Figure 1. General overview of VA data streams. Courtesy of Richard Pham.

Figure 1. General overview of VA data streams

Overlap of Community Care Data Sources

Prior to FY20, we recommend that PIT data be analyzed in combination with Purchased Care/Fee data for a complete understanding of VA Community Care utilization and costs. Starting January 1, 2020, all Community Care data will be found in PIT or the CDW Purchased Care Domain (CDW FEE schema).

Data Access

Operations users can request access to data using the VHA NDS Access for Health Operations ePAS Form. Researchers can request data access through the DART research request process. For more information, visit the VHA Data Portal (VA intranet-only: http://vaww.vhadataportal.med.va.gov/).

History of VA Community Care

VA Directive 1663 allows VA medical centers to contract for clinical and related services with affiliated medical schools, faculty groups, hospitals, and other providers. These contracts, also called sharing agreements, are developed under several circumstances: when a clinical service cannot be provided by one VA facility and the patient cannot be transferred to another VA facility; when VA cannot recruit a needed clinician; when it is determined not to be in the best interest of the VA to hire, such as when only a portion of a clinician’s time is needed; in order to reach market-rate pay for certain highly paid subspecialists; and when it is cost-effective to share a service or space with another entity rather than to develop stand-alone capacity for VA.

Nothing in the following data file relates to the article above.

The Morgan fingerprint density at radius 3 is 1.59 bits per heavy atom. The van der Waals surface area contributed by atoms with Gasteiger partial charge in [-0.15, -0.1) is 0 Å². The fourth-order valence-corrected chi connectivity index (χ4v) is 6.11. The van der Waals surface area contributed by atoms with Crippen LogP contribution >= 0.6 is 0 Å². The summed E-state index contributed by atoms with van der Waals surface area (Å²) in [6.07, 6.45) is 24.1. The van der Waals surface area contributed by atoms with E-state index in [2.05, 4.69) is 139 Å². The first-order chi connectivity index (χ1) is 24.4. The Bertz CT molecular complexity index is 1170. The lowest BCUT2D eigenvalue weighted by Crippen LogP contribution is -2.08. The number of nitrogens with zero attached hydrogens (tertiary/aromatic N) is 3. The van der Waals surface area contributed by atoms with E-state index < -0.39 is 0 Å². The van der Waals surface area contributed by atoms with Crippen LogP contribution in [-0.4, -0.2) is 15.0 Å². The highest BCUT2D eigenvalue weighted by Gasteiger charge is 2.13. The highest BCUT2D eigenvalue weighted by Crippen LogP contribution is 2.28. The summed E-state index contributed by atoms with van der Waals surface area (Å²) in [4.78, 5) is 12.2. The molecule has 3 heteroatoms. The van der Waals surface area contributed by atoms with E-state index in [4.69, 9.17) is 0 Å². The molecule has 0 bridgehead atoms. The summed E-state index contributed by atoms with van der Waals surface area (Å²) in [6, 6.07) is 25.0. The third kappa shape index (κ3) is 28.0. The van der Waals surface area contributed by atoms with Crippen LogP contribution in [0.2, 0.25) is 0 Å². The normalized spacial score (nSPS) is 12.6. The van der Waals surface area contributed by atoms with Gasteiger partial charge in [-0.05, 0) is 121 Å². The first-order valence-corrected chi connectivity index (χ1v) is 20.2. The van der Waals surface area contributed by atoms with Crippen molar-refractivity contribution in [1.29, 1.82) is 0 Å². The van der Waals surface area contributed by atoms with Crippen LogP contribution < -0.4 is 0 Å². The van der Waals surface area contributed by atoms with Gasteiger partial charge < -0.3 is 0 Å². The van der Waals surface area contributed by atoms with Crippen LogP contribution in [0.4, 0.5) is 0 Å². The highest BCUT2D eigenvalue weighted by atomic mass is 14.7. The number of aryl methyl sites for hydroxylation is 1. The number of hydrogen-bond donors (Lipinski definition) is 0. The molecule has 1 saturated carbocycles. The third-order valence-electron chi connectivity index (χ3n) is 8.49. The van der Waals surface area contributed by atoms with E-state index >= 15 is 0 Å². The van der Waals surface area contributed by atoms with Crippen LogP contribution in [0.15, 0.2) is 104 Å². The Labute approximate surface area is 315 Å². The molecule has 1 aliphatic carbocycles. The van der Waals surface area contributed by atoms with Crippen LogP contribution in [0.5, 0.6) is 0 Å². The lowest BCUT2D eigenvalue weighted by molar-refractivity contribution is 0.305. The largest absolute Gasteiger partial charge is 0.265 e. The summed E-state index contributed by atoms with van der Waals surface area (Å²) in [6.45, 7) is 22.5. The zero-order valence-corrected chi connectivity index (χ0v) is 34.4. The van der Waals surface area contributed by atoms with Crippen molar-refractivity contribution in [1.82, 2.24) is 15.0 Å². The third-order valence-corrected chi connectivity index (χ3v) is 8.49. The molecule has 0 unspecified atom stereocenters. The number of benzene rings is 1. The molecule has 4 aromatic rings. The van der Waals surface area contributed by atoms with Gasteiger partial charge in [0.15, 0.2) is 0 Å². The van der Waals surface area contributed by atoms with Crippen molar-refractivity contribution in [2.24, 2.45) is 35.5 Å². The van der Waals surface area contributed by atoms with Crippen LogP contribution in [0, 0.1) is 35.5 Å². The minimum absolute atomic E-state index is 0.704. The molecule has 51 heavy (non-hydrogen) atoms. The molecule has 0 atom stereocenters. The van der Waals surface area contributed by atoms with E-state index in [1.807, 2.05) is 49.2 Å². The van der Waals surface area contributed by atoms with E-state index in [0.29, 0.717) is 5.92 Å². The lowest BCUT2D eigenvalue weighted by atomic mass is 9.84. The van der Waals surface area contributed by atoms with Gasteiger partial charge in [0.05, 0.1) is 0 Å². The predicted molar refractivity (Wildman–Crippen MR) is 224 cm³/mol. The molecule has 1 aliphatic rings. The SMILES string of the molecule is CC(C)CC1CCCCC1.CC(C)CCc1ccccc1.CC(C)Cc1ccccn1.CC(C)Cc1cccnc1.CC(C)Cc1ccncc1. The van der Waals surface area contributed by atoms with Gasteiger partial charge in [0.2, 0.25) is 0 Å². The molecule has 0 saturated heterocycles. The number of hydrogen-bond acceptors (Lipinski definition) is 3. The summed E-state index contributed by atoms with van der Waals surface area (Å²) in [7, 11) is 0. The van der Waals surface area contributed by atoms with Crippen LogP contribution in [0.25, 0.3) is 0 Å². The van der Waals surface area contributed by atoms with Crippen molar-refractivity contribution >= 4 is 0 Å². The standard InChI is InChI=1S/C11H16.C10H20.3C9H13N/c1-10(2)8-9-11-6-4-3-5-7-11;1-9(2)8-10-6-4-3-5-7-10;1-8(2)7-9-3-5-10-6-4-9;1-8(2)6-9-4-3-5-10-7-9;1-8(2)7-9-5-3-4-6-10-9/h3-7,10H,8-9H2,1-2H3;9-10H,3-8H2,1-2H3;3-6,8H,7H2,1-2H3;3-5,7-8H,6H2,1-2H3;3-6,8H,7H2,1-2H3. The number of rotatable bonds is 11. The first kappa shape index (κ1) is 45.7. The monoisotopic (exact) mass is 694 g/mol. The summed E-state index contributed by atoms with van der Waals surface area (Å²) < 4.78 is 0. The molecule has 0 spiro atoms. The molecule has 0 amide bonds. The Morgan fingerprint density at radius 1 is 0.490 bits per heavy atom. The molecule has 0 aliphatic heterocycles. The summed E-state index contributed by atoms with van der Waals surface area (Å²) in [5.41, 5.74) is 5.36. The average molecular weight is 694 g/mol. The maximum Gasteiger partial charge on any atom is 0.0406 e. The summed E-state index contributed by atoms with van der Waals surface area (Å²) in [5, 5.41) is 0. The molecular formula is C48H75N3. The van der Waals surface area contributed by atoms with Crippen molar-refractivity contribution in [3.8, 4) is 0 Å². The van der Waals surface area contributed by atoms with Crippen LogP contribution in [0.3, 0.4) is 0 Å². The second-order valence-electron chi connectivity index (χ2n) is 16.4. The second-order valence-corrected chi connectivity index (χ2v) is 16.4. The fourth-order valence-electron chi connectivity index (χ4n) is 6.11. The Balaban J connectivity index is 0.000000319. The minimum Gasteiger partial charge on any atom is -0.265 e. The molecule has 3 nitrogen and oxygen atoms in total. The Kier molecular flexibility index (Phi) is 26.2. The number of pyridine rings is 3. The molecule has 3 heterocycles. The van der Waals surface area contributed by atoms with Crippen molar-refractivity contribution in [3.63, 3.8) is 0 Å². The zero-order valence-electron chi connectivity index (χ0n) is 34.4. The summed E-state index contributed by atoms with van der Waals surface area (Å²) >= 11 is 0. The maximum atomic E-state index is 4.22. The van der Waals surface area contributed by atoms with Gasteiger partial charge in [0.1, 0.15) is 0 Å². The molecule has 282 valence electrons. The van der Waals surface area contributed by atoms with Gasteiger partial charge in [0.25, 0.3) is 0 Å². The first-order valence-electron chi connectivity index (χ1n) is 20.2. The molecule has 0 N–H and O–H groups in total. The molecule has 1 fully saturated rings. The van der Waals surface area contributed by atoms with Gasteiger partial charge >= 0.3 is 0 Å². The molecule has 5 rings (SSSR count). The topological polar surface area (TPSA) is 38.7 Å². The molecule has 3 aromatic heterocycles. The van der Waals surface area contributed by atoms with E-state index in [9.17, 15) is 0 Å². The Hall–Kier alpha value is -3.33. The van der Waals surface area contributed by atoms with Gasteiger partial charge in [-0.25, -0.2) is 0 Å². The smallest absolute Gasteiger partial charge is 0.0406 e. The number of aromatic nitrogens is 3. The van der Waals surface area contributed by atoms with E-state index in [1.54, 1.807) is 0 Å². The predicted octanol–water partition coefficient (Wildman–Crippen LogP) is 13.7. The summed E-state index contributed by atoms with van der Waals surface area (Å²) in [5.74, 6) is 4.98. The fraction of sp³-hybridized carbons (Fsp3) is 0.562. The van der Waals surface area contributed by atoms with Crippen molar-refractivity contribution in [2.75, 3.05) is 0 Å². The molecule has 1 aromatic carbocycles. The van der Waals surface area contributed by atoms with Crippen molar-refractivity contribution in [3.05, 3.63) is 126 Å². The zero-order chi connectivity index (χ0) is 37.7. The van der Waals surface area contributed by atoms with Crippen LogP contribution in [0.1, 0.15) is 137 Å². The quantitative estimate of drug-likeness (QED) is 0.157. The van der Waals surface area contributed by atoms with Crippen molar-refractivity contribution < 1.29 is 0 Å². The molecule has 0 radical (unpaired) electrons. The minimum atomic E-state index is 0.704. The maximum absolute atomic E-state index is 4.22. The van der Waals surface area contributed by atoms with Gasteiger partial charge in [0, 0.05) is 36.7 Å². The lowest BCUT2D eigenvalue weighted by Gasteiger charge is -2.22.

Most care provided through sharing agreements does not appear in VA utilization databases. One exception is services purchased from the Department of Defense (DoD), which are recorded in the Fee Basis Claims System (FBCS) database. The data capture system is imperfect at present, although this may be remedied by a VISTA patch currently being developed. Another exception would be care provided at a VA facility by a contract provider. In such cases the provider uses VISTA and the encounter is recorded as usual. There is no plan to record sharing care from other sources in Community Care files or other utilization databases available to researchers.

A regulation change in FY2007 made it difficult for VA stations to enter into sharing agreements. Their number fell precipitously as local officials moved to purchase contract care through the VA Community Care program instead. These events may have caused an anomalous increase in non-VA medical care. Due to the considerably larger scope of VA Community Care contracts, however – more than $3 billion in FY2008 – the increase due to the FY2007 regulation change may not be noticeable. Changes in the contracting process since FY2007 have led to a substantial return to the use of sharing agreements throughout the system.